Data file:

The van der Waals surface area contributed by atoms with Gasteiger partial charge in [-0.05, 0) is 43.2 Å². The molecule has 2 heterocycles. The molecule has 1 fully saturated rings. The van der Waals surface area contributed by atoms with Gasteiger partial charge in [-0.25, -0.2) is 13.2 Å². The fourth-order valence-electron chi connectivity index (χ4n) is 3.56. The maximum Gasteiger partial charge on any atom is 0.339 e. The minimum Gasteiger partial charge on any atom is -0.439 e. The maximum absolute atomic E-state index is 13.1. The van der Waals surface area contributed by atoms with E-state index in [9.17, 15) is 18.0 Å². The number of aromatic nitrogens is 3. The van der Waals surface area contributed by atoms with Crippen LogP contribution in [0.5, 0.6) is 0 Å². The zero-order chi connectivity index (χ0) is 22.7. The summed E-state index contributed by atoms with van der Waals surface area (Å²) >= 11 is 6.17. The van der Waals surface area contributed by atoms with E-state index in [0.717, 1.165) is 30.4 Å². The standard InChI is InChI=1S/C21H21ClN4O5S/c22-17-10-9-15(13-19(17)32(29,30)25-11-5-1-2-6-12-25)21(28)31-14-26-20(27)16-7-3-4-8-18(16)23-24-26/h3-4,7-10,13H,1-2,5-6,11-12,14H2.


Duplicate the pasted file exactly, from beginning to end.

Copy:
The van der Waals surface area contributed by atoms with Gasteiger partial charge in [-0.05, 0) is 43.2 Å². The molecule has 2 heterocycles. The molecule has 1 fully saturated rings. The van der Waals surface area contributed by atoms with Gasteiger partial charge in [-0.25, -0.2) is 13.2 Å². The fourth-order valence-electron chi connectivity index (χ4n) is 3.56. The maximum Gasteiger partial charge on any atom is 0.339 e. The minimum Gasteiger partial charge on any atom is -0.439 e. The maximum absolute atomic E-state index is 13.1. The van der Waals surface area contributed by atoms with E-state index in [9.17, 15) is 18.0 Å². The number of aromatic nitrogens is 3. The van der Waals surface area contributed by atoms with Crippen LogP contribution in [0.5, 0.6) is 0 Å². The zero-order chi connectivity index (χ0) is 22.7. The summed E-state index contributed by atoms with van der Waals surface area (Å²) >= 11 is 6.17. The van der Waals surface area contributed by atoms with E-state index in [0.717, 1.165) is 30.4 Å². The standard InChI is InChI=1S/C21H21ClN4O5S/c22-17-10-9-15(13-19(17)32(29,30)25-11-5-1-2-6-12-25)21(28)31-14-26-20(27)16-7-3-4-8-18(16)23-24-26/h3-4,7-10,13H,1-2,5-6,11-12,14H2.